Uzbekistan

Uzbekistan’s long-serving authoritarian ruler Islam Karimov died in fall 2016 following almost 27 years of rule. But his death and the installation of former Prime Minister Shavkat Mirziyoyev as president failed to usher in any meaningful improvements in Uzbekistan’s abysmal human rights record. Thousands of people are imprisoned on politically motivated charges. Torture is endemic in the criminal justice system. Authorities continue to crackdown on civil society activists, opposition members, and journalists. Muslims and Christians who practice their religion outside strict state controls are persecuted, and freedom of expression is severely limited. The government forces more than a million adults and some children to harvest cotton under abusive conditions. Authorities still deny justice for the 2005 Andijan massacre, in which government forces shot and killed hundreds of protesters. Lesbians, gays, bisexuals, and transgender people face deep-rooted homophobia and discrimination.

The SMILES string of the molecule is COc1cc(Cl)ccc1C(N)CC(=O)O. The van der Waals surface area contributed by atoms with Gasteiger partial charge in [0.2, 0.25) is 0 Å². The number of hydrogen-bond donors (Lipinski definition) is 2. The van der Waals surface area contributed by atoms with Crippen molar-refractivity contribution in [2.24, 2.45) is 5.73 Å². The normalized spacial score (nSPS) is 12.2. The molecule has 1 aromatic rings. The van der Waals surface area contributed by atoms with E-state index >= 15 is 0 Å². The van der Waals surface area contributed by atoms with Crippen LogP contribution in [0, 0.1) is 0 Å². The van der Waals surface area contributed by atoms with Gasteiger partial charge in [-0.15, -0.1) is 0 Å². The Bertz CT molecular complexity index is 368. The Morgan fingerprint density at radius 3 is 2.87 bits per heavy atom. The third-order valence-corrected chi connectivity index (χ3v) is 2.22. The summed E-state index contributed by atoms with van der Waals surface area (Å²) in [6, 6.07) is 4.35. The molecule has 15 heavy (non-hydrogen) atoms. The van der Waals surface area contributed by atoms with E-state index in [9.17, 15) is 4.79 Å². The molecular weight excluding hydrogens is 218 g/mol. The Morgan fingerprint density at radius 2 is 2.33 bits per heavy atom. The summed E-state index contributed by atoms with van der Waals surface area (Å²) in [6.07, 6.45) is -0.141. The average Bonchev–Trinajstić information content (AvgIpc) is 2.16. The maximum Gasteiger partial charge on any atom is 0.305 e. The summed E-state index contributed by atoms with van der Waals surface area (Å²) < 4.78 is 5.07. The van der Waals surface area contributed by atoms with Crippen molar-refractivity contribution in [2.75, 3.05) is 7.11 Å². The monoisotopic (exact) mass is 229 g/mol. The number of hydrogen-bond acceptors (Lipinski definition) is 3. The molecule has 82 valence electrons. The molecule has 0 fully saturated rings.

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Forced labor, including children - linked to World Bank

Forced labor, including children - linked to World Bank

Each year Uzbekistan, one of the world’s largest exporters of cotton, forces many people, including children, to work in the cotton fields for weeks in arduous conditions. Nurses and teachers are among those targeted, undermining access to health care and education.